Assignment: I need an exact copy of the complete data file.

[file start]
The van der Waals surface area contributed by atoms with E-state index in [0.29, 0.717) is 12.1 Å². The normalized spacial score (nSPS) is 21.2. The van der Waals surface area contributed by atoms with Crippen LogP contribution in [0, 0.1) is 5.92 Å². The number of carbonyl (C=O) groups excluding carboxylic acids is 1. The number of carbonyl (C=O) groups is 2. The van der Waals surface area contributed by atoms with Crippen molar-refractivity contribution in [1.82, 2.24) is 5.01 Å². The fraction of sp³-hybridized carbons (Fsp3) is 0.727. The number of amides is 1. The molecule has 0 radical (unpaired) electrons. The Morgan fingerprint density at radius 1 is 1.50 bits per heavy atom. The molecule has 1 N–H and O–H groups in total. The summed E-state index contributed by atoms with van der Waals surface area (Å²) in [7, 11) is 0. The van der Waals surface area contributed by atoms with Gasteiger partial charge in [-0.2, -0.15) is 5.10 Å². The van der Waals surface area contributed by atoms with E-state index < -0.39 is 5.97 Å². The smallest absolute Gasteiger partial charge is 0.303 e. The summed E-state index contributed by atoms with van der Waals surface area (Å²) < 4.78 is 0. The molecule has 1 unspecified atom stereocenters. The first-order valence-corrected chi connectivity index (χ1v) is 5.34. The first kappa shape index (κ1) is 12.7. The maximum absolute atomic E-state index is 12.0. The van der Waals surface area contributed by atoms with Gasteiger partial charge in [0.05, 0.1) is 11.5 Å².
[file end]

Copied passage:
The van der Waals surface area contributed by atoms with E-state index in [0.29, 0.717) is 12.1 Å². The normalized spacial score (nSPS) is 21.2. The van der Waals surface area contributed by atoms with Crippen LogP contribution in [0, 0.1) is 5.92 Å². The number of carbonyl (C=O) groups excluding carboxylic acids is 1. The number of carbonyl (C=O) groups is 2. The van der Waals surface area contributed by atoms with Crippen molar-refractivity contribution in [1.82, 2.24) is 5.01 Å². The fraction of sp³-hybridized carbons (Fsp3) is 0.727. The number of amides is 1. The molecule has 0 radical (unpaired) electrons. The Morgan fingerprint density at radius 1 is 1.50 bits per heavy atom. The molecule has 1 N–H and O–H groups in total. The summed E-state index contributed by atoms with van der Waals surface area (Å²) in [7, 11) is 0. The van der Waals surface area contributed by atoms with Gasteiger partial charge in [-0.2, -0.15) is 5.10 Å². The van der Waals surface area contributed by atoms with E-state index < -0.39 is 5.97 Å². The smallest absolute Gasteiger partial charge is 0.303 e. The summed E-state index contributed by atoms with van der Waals surface area (Å²) < 4.78 is 0. The molecule has 1 unspecified atom stereocenters. The first-order valence-corrected chi connectivity index (χ1v) is 5.34. The first kappa shape index (κ1) is 12.7. The maximum absolute atomic E-state index is 12.0. The van der Waals surface area contributed by atoms with Gasteiger partial charge in [0.05, 0.1) is 11.5 Å².